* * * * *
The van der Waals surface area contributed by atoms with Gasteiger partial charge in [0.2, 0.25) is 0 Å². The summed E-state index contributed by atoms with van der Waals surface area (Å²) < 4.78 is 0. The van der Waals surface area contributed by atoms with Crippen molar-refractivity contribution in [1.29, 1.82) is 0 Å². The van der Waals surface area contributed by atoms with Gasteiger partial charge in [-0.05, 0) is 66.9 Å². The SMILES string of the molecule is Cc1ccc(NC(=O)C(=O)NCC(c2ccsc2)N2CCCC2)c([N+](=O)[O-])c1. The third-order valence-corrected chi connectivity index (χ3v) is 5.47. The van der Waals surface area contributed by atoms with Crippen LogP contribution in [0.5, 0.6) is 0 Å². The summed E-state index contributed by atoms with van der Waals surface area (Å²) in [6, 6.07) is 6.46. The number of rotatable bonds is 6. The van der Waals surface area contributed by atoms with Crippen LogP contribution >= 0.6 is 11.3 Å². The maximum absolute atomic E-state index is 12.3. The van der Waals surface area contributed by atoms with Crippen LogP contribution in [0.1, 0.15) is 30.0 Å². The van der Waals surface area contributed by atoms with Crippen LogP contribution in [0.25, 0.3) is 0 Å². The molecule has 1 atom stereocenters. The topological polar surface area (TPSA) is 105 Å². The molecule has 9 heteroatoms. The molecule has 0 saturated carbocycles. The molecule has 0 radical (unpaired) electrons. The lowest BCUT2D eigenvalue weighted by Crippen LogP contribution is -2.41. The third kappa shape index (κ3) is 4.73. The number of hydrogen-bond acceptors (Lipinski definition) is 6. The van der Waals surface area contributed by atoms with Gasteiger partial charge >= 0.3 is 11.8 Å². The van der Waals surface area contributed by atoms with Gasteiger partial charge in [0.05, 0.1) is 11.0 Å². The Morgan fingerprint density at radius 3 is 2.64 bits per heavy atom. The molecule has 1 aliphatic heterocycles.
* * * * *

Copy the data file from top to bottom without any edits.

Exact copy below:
The van der Waals surface area contributed by atoms with Gasteiger partial charge in [0.2, 0.25) is 0 Å². The summed E-state index contributed by atoms with van der Waals surface area (Å²) < 4.78 is 0. The van der Waals surface area contributed by atoms with Crippen molar-refractivity contribution in [1.29, 1.82) is 0 Å². The van der Waals surface area contributed by atoms with Gasteiger partial charge in [-0.05, 0) is 66.9 Å². The SMILES string of the molecule is Cc1ccc(NC(=O)C(=O)NCC(c2ccsc2)N2CCCC2)c([N+](=O)[O-])c1. The third-order valence-corrected chi connectivity index (χ3v) is 5.47. The van der Waals surface area contributed by atoms with Crippen LogP contribution in [0.5, 0.6) is 0 Å². The summed E-state index contributed by atoms with van der Waals surface area (Å²) in [6, 6.07) is 6.46. The number of rotatable bonds is 6. The van der Waals surface area contributed by atoms with Crippen LogP contribution >= 0.6 is 11.3 Å². The maximum absolute atomic E-state index is 12.3. The van der Waals surface area contributed by atoms with Crippen LogP contribution in [0.1, 0.15) is 30.0 Å². The van der Waals surface area contributed by atoms with Crippen LogP contribution in [0.25, 0.3) is 0 Å². The molecule has 1 atom stereocenters. The topological polar surface area (TPSA) is 105 Å². The molecule has 9 heteroatoms. The molecule has 0 saturated carbocycles. The molecule has 0 radical (unpaired) electrons. The lowest BCUT2D eigenvalue weighted by Crippen LogP contribution is -2.41. The third kappa shape index (κ3) is 4.73. The number of hydrogen-bond acceptors (Lipinski definition) is 6. The van der Waals surface area contributed by atoms with Gasteiger partial charge >= 0.3 is 11.8 Å². The van der Waals surface area contributed by atoms with Gasteiger partial charge in [0.05, 0.1) is 11.0 Å². The Morgan fingerprint density at radius 3 is 2.64 bits per heavy atom. The molecule has 1 aliphatic heterocycles.